Prepare to be crushed by the doom of Fórn.







Predatory Light-ST


I don’t think we’ve written about Predatory Light before. They used to be based in New Mexico and are now ensconced in Seattle. Their line-up includes current or former members of Anhedonist, Vanum, and Ash Borer, and if that doesn’t peak your interest I’ll be surprised.

After a couple of demo cassettes and a split, Predatory Light will be releasing a self-titled debut album through Invictus Productions on September 22 (with a vinyl edition to be co-released by Invictus and Psychic Violence).

Below you can listen to the first advance track, “Path of Unbeing”, which premiered at Metal Injection yesterday. It’s an excellent song, and for those who don’t want to be surprised, it’s black metal.







Hobbs Angel of Death-Heaven Bled


The next band, who hail from Melbourne, Australia, represents a comeback. I’ll quote the info I received from Hells Headbangers, who will be releasing an album by the band named Heaven Bled on October 14:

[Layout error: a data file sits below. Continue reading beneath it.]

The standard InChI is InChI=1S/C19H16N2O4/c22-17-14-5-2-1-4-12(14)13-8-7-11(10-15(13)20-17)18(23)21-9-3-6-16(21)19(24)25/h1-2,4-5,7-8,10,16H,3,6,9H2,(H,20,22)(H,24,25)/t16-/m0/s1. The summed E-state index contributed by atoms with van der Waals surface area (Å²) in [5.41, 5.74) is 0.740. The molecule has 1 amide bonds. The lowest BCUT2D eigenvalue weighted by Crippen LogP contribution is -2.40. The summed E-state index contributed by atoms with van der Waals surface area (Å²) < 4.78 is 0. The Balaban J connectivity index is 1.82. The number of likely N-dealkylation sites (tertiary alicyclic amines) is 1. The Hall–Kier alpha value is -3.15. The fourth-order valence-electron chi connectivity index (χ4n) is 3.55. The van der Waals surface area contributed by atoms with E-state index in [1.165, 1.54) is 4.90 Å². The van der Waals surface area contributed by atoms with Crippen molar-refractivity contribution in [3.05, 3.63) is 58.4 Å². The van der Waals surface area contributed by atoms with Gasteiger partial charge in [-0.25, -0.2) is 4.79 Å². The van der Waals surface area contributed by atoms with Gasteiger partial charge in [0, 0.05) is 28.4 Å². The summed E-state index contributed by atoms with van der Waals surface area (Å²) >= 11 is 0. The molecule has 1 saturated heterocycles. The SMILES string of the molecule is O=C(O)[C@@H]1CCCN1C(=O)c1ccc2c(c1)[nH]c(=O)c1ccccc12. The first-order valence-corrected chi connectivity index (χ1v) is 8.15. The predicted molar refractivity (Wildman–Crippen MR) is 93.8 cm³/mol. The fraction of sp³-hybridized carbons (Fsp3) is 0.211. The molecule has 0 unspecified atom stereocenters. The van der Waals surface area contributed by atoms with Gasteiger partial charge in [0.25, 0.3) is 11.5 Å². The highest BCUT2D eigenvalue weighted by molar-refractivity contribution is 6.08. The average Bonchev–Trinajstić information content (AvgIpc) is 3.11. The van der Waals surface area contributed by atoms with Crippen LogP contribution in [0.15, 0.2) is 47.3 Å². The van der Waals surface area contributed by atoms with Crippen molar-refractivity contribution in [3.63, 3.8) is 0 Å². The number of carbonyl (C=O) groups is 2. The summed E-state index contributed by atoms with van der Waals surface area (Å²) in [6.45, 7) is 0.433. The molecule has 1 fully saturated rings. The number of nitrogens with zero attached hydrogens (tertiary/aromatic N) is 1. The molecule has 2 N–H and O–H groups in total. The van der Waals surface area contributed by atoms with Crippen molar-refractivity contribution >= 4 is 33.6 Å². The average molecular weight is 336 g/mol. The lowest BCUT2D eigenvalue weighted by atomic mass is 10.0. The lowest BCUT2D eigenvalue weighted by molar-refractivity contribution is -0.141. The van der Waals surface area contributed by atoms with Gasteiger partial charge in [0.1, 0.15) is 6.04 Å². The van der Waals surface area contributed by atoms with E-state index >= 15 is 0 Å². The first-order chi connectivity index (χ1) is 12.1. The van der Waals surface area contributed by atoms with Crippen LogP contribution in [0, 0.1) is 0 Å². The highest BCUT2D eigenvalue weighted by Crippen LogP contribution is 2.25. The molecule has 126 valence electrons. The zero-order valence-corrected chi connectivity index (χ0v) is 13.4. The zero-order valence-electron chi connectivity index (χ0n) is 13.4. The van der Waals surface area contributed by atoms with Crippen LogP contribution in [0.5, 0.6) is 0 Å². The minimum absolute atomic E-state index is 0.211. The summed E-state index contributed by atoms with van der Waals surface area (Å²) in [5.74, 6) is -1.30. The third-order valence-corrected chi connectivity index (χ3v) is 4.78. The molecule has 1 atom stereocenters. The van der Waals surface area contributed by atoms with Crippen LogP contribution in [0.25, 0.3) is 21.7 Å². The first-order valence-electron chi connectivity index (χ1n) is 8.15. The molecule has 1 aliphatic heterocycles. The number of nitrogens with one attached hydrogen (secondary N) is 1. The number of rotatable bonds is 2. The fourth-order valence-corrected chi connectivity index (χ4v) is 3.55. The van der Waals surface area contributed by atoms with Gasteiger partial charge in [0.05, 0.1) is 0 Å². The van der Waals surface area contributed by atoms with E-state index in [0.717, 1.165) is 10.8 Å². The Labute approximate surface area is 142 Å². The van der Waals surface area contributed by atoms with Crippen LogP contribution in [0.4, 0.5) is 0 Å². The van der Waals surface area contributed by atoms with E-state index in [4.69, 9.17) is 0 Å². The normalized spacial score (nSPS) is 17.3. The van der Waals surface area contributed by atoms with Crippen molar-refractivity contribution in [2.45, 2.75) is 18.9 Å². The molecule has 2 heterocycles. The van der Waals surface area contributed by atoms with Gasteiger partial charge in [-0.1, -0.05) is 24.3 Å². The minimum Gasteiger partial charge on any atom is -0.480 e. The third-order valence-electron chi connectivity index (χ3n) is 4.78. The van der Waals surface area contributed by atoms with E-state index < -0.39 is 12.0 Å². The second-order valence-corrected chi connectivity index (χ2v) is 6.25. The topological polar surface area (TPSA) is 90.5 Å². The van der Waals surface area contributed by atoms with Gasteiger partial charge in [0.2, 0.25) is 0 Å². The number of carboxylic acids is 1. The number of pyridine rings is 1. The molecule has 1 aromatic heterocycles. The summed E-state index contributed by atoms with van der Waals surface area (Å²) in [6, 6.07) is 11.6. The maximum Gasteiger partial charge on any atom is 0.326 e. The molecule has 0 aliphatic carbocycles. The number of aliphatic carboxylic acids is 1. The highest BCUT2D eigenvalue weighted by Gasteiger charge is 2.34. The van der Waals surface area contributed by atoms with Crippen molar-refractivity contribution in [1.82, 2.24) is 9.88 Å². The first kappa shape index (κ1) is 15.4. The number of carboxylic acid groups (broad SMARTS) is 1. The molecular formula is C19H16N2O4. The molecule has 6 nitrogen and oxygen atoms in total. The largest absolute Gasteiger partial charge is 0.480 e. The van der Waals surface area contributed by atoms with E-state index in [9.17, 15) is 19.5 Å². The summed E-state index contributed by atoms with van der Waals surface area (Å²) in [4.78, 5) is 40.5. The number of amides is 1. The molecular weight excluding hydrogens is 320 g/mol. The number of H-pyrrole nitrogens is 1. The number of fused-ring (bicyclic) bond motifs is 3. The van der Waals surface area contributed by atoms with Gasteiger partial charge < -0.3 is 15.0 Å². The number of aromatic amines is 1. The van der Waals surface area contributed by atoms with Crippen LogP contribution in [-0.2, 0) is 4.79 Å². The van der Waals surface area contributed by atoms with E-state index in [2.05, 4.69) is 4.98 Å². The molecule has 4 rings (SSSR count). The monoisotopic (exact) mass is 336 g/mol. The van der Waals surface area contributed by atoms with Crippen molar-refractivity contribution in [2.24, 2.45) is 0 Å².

“Helmed by one relentless maniac named Peter Hobbs, HOBBS ANGEL OF DEATH are one of the more unsung cult favorites of ’80s metal. Hailing from Australia many years before it was cool to do so, the band released two classic demos in 1987, Angel of Death and the telltale Virgin Metal Invasion From Down Under, before time came for the inevitable debut album. That album, 1988’s Hobbs’ Angel of Death, was released by Steamhammer during the label’s glory years, and quickly found a devoted legion of fans enthralled to HOBBS’ Kreator-meets-Dark Angel style of death rash…. It would be many years before a follow-up, 1995’s Inheritance, and the band broke up not long after.”

And that ought to give you a clue to what you’re about to hear on the album’s first advance track, “Son of God”. It’s good shit.









I’m sure everyone who cares about Opeth has heard this next song, either through the rip of a radio show that was quickly yanked from YouTube on Monday or through the official premiere that occurred yesterday. I’m including the stream here mainly to provoke some discussion, because people seem to enjoy talking about Opeth’s evolution (or devolution, depending on your perspective).